Capital-area vacancies

A groundbreaking analysis of commercial real estate markets in Carson City finds that more than a fifth of its industrial space stands vacant, and retail vacancies don't lag far behind.

While vacancy data is common in larger markets such as Reno-Sparks, it's rare in smaller cities such as Carson City.

And after three years of grinding and expensive work, commercial property specialists at Carson City's Coldwell Banker Commercial Premier Brokers understand why vacancy analysis is rare outside of major metropolitan areas.

The study's major findings:

* Slightly more than 1 million square feet of industrial space in Carson City is empty, a vacancy rate of 21.5 percent of the total of 4.75 million square feet in the market.

*The vacancy rate in retail stands at 19.76 percent a figure that translates into 583,797 square feet of vacant space out of a total of 2.95 million square feet.

* Office vacancies stand at 17 percent but the figure rises sharply among medical office buildings. In that sector, which saw a rush of speculative building after the completion of Carson Tahoe Regional Medical Center, vacancies stand at close to 30 percent.

* Vacancies at apartments in Carson City appear to run at least 12 percent and may be much higher in some properties.

The data marks the first time that anyone has had a good handle on overall conditions in the Carson City real estate market.

About a dozen years ago, the Northern Nevada Development Authority undertook a survey of industrial properties, but it hasn't been updated since it was completed, says Andi Wilson of Coldwell Banker Commercial Premier Brokers.

As brokers from the firm analyzed the market, they found some tidbits that provide a snapshot of the Capital City's current economy.

An owner of one major apartment complex, for instance, told broker Bob Ford that 38 percent of the tenants in the complex were behind on their rent as of mid-April.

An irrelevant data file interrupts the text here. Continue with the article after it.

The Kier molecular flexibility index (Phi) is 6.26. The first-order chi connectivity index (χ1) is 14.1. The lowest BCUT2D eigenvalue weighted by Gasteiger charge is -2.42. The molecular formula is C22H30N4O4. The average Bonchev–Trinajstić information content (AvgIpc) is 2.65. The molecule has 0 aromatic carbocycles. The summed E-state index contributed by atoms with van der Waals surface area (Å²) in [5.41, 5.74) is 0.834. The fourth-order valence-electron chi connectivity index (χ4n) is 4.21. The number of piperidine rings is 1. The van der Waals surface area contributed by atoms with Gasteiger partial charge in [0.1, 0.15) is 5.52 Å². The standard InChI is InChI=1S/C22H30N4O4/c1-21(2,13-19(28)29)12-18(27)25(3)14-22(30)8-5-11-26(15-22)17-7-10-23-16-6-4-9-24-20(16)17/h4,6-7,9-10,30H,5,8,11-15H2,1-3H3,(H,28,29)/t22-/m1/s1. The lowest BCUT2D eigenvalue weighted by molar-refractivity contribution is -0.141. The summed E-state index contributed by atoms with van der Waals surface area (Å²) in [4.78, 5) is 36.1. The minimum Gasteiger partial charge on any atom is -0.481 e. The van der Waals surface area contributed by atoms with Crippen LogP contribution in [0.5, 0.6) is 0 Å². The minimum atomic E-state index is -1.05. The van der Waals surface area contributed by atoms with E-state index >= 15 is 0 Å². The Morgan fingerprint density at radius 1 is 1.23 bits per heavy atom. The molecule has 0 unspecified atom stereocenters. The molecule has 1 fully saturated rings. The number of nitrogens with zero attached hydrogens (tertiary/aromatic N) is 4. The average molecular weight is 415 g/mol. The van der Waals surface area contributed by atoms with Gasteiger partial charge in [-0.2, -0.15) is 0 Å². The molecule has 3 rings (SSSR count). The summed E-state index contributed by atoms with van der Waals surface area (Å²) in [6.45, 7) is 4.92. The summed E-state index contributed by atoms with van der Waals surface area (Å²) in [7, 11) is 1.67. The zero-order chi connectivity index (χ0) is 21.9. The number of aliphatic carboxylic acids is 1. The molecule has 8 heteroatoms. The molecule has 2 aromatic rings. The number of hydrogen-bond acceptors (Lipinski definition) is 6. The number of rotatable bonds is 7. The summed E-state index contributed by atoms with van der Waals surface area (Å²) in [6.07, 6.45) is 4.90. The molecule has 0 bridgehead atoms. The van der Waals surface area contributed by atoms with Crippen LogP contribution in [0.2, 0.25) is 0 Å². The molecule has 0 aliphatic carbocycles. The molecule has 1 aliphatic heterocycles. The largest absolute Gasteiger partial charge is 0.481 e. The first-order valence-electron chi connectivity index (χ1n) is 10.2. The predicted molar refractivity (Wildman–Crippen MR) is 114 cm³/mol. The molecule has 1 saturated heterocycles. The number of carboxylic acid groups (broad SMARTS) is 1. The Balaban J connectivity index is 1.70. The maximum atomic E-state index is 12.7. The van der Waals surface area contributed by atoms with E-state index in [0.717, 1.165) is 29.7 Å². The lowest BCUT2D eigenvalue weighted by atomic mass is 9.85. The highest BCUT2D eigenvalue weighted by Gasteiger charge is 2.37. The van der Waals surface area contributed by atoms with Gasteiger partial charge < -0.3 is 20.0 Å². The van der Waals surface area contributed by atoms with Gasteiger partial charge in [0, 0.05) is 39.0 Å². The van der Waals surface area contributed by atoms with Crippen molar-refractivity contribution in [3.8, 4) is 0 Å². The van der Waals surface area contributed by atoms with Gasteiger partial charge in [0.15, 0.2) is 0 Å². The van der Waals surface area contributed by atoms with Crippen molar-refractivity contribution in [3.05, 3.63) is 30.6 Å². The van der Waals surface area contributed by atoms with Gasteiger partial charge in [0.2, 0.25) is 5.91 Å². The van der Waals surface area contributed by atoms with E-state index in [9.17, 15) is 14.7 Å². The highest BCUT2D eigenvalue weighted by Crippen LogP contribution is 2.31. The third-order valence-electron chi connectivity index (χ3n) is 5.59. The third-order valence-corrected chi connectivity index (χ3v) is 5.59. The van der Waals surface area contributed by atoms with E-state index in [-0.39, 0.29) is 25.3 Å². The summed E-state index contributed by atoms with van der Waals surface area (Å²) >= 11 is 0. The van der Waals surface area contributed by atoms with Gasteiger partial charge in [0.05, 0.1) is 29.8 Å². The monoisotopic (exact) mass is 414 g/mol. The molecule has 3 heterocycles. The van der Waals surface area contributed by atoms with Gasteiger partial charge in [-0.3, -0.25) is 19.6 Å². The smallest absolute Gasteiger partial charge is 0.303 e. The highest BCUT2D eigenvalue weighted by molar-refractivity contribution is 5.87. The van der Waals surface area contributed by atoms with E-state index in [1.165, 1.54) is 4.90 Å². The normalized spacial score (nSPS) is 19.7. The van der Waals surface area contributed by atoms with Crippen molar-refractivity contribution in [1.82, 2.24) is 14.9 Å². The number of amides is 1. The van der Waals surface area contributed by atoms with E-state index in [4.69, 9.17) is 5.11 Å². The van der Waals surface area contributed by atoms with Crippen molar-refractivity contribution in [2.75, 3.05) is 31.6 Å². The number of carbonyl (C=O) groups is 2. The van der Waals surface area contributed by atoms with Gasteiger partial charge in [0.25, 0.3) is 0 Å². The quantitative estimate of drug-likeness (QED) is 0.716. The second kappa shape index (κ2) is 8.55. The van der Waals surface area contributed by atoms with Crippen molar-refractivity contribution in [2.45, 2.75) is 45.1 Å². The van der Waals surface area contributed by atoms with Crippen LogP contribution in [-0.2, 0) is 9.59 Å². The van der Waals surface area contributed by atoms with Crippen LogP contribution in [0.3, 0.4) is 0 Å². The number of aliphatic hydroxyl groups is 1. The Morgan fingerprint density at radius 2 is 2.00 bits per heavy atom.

Jen Oddo, a property management and leasing assistant who gathered information on the retail sector, found that every one of the 23 shopping centers she surveyed has at least one vacant storefront.

The vacancy survey was limited to centers with more than 7,500 square feet. The worst problem, Oddo says, comes at a center that's 88 percent vacant.

In the industrial market, broker Dennis Smith says buildings today are priced lower than they were five years ago and raw land for industrial uses is priced much lower than five years ago.

The analysis didn't include Mound House, a largely industrial community just across the Lyon County line east of Carson City.

Each of the medical office buildings studied by Cheryl Evans, director of property management for Coldwell Banker Commercial Premier Brokers, have at least one vacancy.

In fact, medical office buildings contribute nearly 40 percent of the overall vacancy rate in office buildings around Carson City.

Monthly rents in traditional office spaces range from 90 cents to $1.95 a square foot, says Anna Marie Holst, a broker with the firm, while rents in medical offices average $1.39 a square foot.

Brad Bonkowski, a broker with Coldwell Banker Commercial Premier Brokers, says the firm put three years into development of the analysis.

First, it invested six months into development of a platform to track and calculate vacancy rates and that proved to be the easy part.

Far more difficult was gathering information about properties, a job that was done one property and one phone call at a time.

And some owners weren't helpful.

Smith, for instance, was stymied at every turn in his efforts to learn how much of a major industrial building is occupied. Finally, he took a knowledgeable employee of the manufacturing firm that rents the building out after work and got the estimate he needed.

Bonkowski says Coldwell Banker Commercial Premier Brokers hopes to find partners to assist with updating the analysis in future years.

"There is a cost factor, both in money and in time, in doing this," he says. "It's very expensive."

On the other hand, Smith says, the data provides some sales opportunities.

He points to the industrial vacancy rate, for instance, and notes that it's at least twice as high as it was during boom years.

"We have a heck of an opportunity here," he says.


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